Diagnosis day always brings us up short. We’re not made for it. No one is.
Even those more prepared—those of us who had the word autism circling the back of our minds like wispy smoke at a campfire—well, our knees still buckle at the formal announcement. How could they not?
The next day we try to go back to our ordinary lives because life goes on even though we hate it.
We make toast. We buy fabric softener. We load the dishwasher and return phone calls and generally grit our teeth through it all.
Autism is a loudly ticking clock. From the moment the diagnosis is delivered—for some of us, it happens way before the officialness of the office and the forms and the words—we feel the seconds and minutes whizzing by at shocking speeds.
So, we reduce. We turn to metrics.
It was November 2006.
He was eighteen months old.
The appointment was at 10:30 in the morning.
Slowly, we add color to the landscape. Color smooths out the edges, you see. It softens even the harshest words. Because an autism diagnosis is harsh, no matter how gentle the delivery.
He wore overalls with a blue jacket.
We walked back to the car. The parking garage was mostly empty. I buckled him into his car seat. I think I kissed him on the cheek, but I can’t remember. I drove back out into the afternoon. It started to rain, the clouds telling a story all their own.
All at once there is everything to do.
Yet nothing to be done.
Instead, we take stock. We consider the inventory.
He can stack two blocks together.
He slept three hours last night.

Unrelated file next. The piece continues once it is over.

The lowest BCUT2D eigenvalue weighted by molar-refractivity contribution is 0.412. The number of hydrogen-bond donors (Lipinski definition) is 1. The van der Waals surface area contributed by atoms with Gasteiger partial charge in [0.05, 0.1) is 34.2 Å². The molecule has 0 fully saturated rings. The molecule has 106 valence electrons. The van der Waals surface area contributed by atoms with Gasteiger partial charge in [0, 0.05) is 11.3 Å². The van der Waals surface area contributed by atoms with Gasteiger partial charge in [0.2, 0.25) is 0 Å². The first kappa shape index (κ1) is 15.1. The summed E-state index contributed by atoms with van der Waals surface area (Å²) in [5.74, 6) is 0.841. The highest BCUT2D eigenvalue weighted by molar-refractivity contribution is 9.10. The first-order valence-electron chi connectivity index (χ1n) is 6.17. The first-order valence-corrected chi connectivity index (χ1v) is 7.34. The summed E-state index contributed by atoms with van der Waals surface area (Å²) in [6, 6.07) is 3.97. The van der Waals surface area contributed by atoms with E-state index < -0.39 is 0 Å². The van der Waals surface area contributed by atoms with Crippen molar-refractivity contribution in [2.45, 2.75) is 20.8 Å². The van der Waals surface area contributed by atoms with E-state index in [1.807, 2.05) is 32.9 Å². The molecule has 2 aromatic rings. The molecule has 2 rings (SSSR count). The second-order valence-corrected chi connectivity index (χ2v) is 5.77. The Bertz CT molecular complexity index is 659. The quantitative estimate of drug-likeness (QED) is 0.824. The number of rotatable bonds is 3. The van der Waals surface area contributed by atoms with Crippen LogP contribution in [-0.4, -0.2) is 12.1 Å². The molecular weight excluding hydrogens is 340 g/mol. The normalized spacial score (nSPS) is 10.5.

He tried one bite of banana before he spit it on the table.
We hold hope beneath our ribcage.
In some ways, hope is worse than the metrics.
Hope is more than dates and numbers blocks on the carpet. It is even brighter than color. It is fire and light.
With hope, we have so much to lose.
Years pass. We dream new dreams.
Instead of touchdowns on a field, we cheer for words during therapy. Small to many, our triumphs are king-sized to us.
Maybe a diagnosis is nothing more than a change of address.
Now, this boy of mine is eighteen. He’s in a college program.
It feels as though we’re in the end game now, as he perches upon the precipice of manhood.
We did the work. And the work landed us here—on the cusp of something bigger than we ever imagined.
It is scary business, launching a boy-Jack into a man-world.
I think about crosswalks, mean people, loneliness, homesickness, sexual predators, cyberbullies, cold nights when the wind chill dips.
I think about the demands of academics at a college level and wonder if we didn’t aim too high.
When you raise a neurotypical child, there is often a familiar trajectory. High school, college, girlfriend, wedding, career, family. These are good things. They are whole, and good, and ordinary, and right.
When you raise a diagnosed child, you are forced to acknowledge a different narrative.
Guardianship, power of attorney, residential facilities, full-time support.
When a neurotypical child leaves the proverbial nest, you hope you prepared him enough for the world.
With a diagnosed child, you hope you prepared the world enough for him.
Still, nearly two decades after a parking garage, I keep metrics.
He can do laundry.
He can cook a meal.
Can he make a friend?
Can he sit through class and take notes?
Despite the diagnosis, we build a life. Somehow, some way, we do this.
The ordinary begins to sparkle. Warm toast with lots of butter. Brightly colored blocks towering in the air. Fresh sheets at the end of a long day. These very things keep the birds in the sky.
We look up and see the stars. We hear notes of music and smile. All is not lost. All is not gone. We’ve changed our address and still, we find a way to walk home.
We have so much to lose.
Always, we hope.
There is no end game. There is simply healing and hurting and trying and building.
I love him fiercely.
“Mom. My friend took this picture. His name is Ben.”